• I actually agree with you, at least to an extent. Fall is my favorite season, and I don’t so much dislike winter, as winter dislikes me. I would be perfectly happy to sit back and enjoy hot chocolate and time indoors if it didn’t mess with my head so much. Seasonal affective disorder is not about disliking the lack of sunlight, but about a biochemical reaction to the lack of sunlight. That, in turn, has led me to dread winter for the simple reason that I know how my body will respond to it.

    Also, there is such a thing as reverse seasonal affective disorder, so there are people who get depressed in the summer, but not winter. So you are not alone. 🙂

  • Your welcome! I’m glad I could help.

  • So I’ve heard! I haven’t gotten around to trying them yet, though, and I try to avoid recommending anything I haven’t tried myself.

  • Fawn

    Thank you for the article. I googled “light box” but all that I could find were links to websites selling devices used by artists and x-ray technicians. Is there another name for this device? Thank you again!! 🙂

  • Fawn

    Never mind, lol. I typed in “light therapy box” and found a ton of them!!

  • Jennifer

    I always feel like I am the only one to feel this way during the winter. Thanks for reminding me that I am not alone!

    Last September, I started taking Sam-e and then Kelp (iodine) in October (both for SAD) and felt like my ‘true’ self emotionally. AND this past Christmas Eve was the first time in 15 yrs that I haven’t cried until 4am when I would finally fall asleep. That was the difference that really made me take notice. I notice a huge difference when I forget to take the supplements, as well as not getting enough sun. Now that it is getting cooler out, I can walk during my lunch break. I especially will do this during winter.

  • Oh dear! I’m really sorry that I didn’t think to find the most google friendly term for it. I’m glad you found them eventually!

  • Sam-e and Kelp, eh? I’ll have to check those out. Thanks for the tip!

  • Jennifer

    Sam-e is used in the UK to help with SAD. I misspoke when I said kelp helps with SAD. I took it for thyroid function and for me the combination of both helped the most with SAD. I apologize for misspeaking about the kelp.

  • rocky

    I felt like this for way too many years and I too made a plan to change. One of the biggest things that I have done is I stopped fighting the cold!! I would dress like it was spring or summer all year and I was miserable and let everyone know it! As soon as I started to dress warmly, and enjoy doing so, it made a huge difference!

  • Fawn

    Oh, no it’s okay, lol. I don’t mind playing around on google. I should have thought to reword it before posting. Thanks again, I found a guide on how to buy the best light box and then I found a really nice one for a great price!! 🙂

  • Ah, ok. That makes perfect sense, though — getting underlying health issues taken care of would improve ones experience of winter considerably!

  • Yes! Admitting that it is winter is the first step to making the best of it. And that is really crucial to healthy coping.

  • Keren

    Or just skip the whole winter thing entirely and hop on a plane to the Southern Hemisphere for a couple of months. (Assuming you don’t have a mortgage or kids.) Last winter was so horrific I’m making like a bird and flying south for the winter! Heading to New Zealand in October. The nights are drawing in already and I cannot wait. I am so excited like I haven’t been since I was six and it was Christmas Eve. But seriously, it is so good to read an article like this and know that I am not alone in suffering so much in winter. Like Joanna said, I don’t hate winter, but it sure hates me! Great article and good discussion as always.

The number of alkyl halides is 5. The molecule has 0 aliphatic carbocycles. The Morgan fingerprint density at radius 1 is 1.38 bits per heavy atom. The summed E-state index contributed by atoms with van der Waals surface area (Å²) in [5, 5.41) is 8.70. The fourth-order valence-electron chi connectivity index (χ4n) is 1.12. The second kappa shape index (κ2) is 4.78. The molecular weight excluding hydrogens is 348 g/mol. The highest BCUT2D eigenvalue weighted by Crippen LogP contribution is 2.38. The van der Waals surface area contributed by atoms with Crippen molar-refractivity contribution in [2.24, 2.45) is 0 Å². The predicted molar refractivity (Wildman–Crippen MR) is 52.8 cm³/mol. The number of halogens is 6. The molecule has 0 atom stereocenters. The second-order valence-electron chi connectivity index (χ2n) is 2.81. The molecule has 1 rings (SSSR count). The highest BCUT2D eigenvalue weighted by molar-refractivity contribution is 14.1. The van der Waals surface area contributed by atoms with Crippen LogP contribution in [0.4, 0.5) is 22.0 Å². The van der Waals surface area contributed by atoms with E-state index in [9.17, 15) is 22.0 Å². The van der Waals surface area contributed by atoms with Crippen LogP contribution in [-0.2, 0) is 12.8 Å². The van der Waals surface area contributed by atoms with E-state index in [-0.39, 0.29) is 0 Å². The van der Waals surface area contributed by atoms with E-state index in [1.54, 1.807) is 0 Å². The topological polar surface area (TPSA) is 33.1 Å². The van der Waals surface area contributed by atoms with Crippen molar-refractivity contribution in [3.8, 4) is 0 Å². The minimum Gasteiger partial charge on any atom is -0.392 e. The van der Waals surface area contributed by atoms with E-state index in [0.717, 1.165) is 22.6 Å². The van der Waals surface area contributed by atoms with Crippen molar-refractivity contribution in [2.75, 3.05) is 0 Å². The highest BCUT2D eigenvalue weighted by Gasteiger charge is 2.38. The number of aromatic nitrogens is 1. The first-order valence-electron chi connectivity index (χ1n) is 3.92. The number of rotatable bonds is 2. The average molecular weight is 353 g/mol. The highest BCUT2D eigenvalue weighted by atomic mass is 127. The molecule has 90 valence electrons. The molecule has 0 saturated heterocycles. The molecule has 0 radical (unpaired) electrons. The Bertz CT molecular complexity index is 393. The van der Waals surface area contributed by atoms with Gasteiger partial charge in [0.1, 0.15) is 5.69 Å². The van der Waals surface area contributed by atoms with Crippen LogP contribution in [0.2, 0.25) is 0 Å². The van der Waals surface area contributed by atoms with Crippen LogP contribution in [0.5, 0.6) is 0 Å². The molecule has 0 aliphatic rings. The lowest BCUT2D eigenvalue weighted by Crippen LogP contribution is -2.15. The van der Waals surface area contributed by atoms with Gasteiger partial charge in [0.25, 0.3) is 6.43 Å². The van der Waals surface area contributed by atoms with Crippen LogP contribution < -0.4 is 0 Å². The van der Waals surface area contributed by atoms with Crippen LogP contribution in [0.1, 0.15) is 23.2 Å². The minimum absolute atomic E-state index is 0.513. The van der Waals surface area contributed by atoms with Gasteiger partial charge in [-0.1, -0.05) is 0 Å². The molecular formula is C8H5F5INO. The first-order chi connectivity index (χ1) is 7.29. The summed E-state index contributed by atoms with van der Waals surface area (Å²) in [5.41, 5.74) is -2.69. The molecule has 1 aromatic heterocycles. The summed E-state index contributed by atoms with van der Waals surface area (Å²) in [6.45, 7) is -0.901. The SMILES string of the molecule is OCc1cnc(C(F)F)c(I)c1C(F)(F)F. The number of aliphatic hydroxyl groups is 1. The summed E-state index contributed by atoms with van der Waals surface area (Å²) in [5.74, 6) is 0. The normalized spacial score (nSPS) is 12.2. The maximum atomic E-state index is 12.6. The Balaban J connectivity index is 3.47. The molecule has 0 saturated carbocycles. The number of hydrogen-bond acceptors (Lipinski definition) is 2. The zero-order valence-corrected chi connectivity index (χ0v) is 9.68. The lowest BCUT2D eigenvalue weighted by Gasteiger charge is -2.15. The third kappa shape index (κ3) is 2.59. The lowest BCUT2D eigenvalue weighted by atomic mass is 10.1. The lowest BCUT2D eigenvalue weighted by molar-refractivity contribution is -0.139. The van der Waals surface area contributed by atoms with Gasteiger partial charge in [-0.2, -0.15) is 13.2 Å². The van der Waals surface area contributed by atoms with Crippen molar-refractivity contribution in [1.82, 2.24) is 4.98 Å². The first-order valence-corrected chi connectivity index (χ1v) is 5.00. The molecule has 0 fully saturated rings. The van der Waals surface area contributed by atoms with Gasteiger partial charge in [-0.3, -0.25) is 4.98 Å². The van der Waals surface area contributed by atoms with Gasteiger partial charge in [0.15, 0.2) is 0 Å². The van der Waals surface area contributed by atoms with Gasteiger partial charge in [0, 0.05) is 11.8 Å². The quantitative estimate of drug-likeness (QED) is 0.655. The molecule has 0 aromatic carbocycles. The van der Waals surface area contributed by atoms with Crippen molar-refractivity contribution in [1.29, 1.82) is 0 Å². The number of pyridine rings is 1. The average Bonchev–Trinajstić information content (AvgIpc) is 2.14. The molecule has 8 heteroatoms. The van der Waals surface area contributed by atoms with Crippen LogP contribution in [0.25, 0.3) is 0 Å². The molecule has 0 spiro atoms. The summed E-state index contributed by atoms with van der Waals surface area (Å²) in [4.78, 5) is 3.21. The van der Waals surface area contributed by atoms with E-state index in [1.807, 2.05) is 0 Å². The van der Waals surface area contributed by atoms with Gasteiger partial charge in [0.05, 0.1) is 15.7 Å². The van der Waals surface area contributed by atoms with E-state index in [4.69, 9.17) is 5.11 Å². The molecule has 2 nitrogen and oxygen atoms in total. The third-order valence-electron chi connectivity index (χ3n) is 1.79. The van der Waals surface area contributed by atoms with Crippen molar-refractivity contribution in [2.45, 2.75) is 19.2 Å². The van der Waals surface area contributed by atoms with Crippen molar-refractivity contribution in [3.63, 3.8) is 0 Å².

• lashpal

    After reading this , I realized that i have to arrange light box in my home. Thank you so much.

  • Ah yes, fleeing the cold is also a good plan! A few years ago I managed to spend 2 weeks in Arizona during February, and it did wonders for my mood. Enjoy New Zealand!

  • You’re welcome! Let me know if you want any tips on how to make the best use of it.

  • summerblond

    I, too, have this disorder, and for me the panick starts near the end of June, when we have the longest days, because I know it’s all “down hill” from there! So, I have already been experiencing the depression and anxiety of fall and winter coming.
    This article was great to remind me that there really are other people besides me who get affected by this. It seems that I am the only one in my family and circle of friends who is affected, or at least to a large degree.
    Thank you for writing about your experiences and sharing strategies for dealing with the shorter, darker and colder days to come!

  • TxCoChic

    After moving from Tx to CO, I’ve tried finding things to love about cold weather. Fun winter outfits and boots and scarves, colorful socks and slippers, snuggling under an electric blanket, being mindful of my hands warming up around a warm cup of hot chocolate or tea (I even bought a few fun mugs), etc. I avoid chills by dressing warm, & using a space heater & electric blankets. Find the good. Like instead of my old mindset of dreading the barren trees, I’ve learned to appreciate the beautiful streams and tree shapes and search for nests that are normally hidden by leaves. Even if it’s cold or windy,I am grateful for the sunshine & open all blinds first thing each morning when I wake up. If it’s icky outside, that’s when I put on my pink glitter slippers & colorful socks. I’m also grateful that the lead desirable weather makes me appreciate the great weather even more. I also use the cold months to organize or redecorate my house. This has helped make most of my cold or dreary days better. 🙂